When two dissimilar metals come into contact and an electrolyte, such as moisture, is present, then there is a likelihood of bimetallic corrosion in a more electronegative or anode metal, as determined in the electrochemical series, which corrodes primarily, preventing corrosion of the other metal. And galvanizing is the process that tries to get rid of that.
The bimetallic effect is the basis for the protection that the zinc coating (hot galvanizing) provides for small areas of unprotected steel if the coating is damaged. Zinc coatings corrode in the first place, protecting the metal, which is lower than it in the electrochemical series. The degree of bimetallic corrosion will depend on the number of factors such as contact of metals, the ratio of the areas of contacting metals and operating conditions. That is why it’s essential to use only proper steel and be sure you won’t end up with a negative effect after galvanizing.
Usually, hot-rolled steel functions well in contact with the most common structural metals, when in atmospheric conditions, a high ratio of galvanized steel areas to another metal is ensured. Conversely, under immersion conditions, the effect of bimetallic corrosion increases substantially, and insulation is usually required.
Stainless steel and aluminum
When atmospheric conditions and humidity are in the state of moderate, the contact between the galvanized surface and stainless steel, as well as aluminum should not have any problems, as it is not likely to have substantial corrosion. However, under very moist conditions, such as pouring rain, the galvanized surface may need electrical insulation from aluminum or stainless steel.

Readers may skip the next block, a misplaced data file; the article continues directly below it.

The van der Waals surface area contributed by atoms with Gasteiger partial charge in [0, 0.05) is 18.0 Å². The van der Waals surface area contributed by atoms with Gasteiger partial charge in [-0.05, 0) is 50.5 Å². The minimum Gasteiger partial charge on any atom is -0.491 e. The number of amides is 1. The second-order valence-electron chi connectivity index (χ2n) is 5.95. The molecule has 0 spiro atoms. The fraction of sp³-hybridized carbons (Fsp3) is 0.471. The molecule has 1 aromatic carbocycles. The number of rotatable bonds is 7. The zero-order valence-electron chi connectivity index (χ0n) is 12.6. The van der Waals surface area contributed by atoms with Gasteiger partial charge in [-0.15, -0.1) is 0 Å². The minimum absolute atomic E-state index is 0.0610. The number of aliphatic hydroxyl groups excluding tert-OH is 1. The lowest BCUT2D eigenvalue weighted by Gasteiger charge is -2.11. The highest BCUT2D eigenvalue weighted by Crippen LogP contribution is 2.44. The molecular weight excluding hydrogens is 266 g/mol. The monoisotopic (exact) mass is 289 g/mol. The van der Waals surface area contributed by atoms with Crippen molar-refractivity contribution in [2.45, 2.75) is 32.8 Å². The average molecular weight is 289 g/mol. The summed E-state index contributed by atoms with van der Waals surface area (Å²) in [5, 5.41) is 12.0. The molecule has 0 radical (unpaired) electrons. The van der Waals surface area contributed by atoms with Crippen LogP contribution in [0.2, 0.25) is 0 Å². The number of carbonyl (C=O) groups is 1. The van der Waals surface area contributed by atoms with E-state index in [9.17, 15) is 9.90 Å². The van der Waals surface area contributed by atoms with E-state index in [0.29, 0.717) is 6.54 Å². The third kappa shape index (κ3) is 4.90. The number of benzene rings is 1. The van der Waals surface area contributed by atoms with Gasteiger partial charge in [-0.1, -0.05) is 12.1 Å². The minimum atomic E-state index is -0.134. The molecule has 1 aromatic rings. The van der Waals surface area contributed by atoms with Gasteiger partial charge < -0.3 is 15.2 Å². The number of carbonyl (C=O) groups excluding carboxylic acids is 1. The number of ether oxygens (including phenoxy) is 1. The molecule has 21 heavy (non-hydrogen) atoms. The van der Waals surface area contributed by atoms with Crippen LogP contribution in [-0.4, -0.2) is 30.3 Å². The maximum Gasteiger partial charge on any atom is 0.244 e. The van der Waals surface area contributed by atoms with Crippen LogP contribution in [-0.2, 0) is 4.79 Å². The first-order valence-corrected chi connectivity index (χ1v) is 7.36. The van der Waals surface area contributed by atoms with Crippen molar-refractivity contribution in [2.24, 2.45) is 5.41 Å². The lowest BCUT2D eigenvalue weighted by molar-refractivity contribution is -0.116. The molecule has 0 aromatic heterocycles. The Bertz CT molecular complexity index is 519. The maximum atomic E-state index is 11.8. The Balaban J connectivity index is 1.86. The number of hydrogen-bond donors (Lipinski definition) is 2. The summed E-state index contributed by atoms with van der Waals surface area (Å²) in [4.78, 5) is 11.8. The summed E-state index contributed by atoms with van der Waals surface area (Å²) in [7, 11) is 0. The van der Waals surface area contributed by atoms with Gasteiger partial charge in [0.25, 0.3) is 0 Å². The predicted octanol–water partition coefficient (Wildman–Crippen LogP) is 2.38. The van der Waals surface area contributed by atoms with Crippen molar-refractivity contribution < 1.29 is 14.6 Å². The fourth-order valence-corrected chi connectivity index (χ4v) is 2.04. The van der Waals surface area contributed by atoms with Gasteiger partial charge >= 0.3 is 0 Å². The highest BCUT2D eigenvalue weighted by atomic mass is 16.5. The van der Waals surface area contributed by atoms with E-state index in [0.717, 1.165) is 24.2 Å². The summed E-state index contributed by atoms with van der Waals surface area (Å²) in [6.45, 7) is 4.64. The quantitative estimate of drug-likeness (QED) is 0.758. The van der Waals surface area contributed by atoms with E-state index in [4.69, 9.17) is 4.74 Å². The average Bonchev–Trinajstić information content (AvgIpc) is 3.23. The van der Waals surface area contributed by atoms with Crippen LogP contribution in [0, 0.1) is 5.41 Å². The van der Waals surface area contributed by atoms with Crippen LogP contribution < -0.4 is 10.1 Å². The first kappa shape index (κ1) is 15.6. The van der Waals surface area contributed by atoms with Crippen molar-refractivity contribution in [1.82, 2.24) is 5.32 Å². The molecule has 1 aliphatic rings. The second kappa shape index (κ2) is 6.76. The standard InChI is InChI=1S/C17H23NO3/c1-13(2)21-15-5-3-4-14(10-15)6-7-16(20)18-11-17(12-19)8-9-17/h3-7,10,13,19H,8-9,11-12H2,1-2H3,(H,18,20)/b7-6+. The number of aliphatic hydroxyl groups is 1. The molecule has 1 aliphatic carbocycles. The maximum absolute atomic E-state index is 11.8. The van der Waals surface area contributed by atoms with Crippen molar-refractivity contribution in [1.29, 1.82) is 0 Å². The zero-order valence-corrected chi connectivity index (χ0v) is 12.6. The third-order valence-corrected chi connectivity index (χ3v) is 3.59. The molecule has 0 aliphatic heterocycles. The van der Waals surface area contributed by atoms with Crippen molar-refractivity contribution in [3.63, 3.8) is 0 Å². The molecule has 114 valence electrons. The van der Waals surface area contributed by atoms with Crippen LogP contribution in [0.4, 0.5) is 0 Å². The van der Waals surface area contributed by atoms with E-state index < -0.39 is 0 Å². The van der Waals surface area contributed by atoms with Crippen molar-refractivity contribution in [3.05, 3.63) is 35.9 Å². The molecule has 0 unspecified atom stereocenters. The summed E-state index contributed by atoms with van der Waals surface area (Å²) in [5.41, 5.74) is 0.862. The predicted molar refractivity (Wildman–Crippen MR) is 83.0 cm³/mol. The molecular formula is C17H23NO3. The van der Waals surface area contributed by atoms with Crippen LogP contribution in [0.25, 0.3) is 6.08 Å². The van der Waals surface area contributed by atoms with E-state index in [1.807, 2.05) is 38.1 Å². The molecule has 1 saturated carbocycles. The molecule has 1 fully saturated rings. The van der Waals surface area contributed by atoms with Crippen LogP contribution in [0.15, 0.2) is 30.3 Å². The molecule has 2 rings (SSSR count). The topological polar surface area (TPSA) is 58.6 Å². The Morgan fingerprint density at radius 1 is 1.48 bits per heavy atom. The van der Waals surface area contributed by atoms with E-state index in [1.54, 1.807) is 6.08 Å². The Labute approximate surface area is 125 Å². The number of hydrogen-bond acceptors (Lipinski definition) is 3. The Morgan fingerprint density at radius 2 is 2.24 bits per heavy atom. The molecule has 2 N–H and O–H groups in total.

When galvanized products are implemented to stainless steel, zinc with time gives away its properties until a protective layer of rust develops on stainless steel. As this rust layer emerges, it creates a layer within itself that prevents protection of zinc. The zinc coating has to be thick enough to extend rust protection for many years. The galvanized products made by the hot method acquire enough zinc coating to extend protection with minimal loss in coating operation.
The use of stainless steel with galvanized steel is carried out in the form placing products under atmospheric conditions. Given the low potential for bimetallic corrosion and the low surface area of stainless steel fasteners, bimetallic corrosion is usually absent, practice shows the need to maintain insulation using insulating washers. For example, steel with a high content of silicon (Si = 0.23 – 0.30%) can be used to obtain excess thickness of the zinc layer. But keep in mind that such a galvanized surface is more fragile, visually dark gray or spotty. You must take care of it when transporting and handling.
However, if the content of silicon and phosphorus exceeds the above limits, the steel falls into the so-called Sandelin effect. Such steel cannot be galvanized qualitatively, as the zinc layer is thick, and brittle. There is a high probability of flaking. Steel with a silicon content of Si> 0.30% cannot be galvanized. The zinc layer is super thick (more than 200 µm), uneven and brittle. A zinc layer being peeled is just a matter of time.
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Article Submitted By Community Writer